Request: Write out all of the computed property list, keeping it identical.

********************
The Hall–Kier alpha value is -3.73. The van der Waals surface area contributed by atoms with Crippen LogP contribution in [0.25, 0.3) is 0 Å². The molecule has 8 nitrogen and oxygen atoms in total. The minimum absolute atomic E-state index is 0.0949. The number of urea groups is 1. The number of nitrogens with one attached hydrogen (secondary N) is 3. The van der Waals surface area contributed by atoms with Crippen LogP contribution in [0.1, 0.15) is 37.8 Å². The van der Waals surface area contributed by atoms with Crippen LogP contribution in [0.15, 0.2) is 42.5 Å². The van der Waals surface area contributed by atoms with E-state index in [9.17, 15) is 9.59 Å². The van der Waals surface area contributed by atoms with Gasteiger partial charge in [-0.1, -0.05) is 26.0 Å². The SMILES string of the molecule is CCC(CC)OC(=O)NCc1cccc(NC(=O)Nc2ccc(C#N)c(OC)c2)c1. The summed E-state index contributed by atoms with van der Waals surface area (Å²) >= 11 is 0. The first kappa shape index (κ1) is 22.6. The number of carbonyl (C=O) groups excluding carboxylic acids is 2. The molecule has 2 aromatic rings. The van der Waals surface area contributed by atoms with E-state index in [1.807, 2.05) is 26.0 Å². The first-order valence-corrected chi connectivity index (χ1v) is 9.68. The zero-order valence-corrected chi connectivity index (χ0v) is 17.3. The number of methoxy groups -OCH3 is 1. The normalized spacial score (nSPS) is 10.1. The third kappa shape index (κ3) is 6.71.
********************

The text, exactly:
The Hall–Kier alpha value is -3.73. The van der Waals surface area contributed by atoms with Crippen LogP contribution in [0.25, 0.3) is 0 Å². The molecule has 8 nitrogen and oxygen atoms in total. The minimum absolute atomic E-state index is 0.0949. The number of urea groups is 1. The number of nitrogens with one attached hydrogen (secondary N) is 3. The van der Waals surface area contributed by atoms with Crippen LogP contribution in [0.1, 0.15) is 37.8 Å². The van der Waals surface area contributed by atoms with Crippen LogP contribution in [0.15, 0.2) is 42.5 Å². The van der Waals surface area contributed by atoms with E-state index in [9.17, 15) is 9.59 Å². The van der Waals surface area contributed by atoms with Gasteiger partial charge in [-0.1, -0.05) is 26.0 Å². The SMILES string of the molecule is CCC(CC)OC(=O)NCc1cccc(NC(=O)Nc2ccc(C#N)c(OC)c2)c1. The summed E-state index contributed by atoms with van der Waals surface area (Å²) >= 11 is 0. The first kappa shape index (κ1) is 22.6. The number of carbonyl (C=O) groups excluding carboxylic acids is 2. The molecule has 2 aromatic rings. The van der Waals surface area contributed by atoms with E-state index in [1.807, 2.05) is 26.0 Å². The first-order valence-corrected chi connectivity index (χ1v) is 9.68. The zero-order valence-corrected chi connectivity index (χ0v) is 17.3. The number of methoxy groups -OCH3 is 1. The normalized spacial score (nSPS) is 10.1. The third kappa shape index (κ3) is 6.71.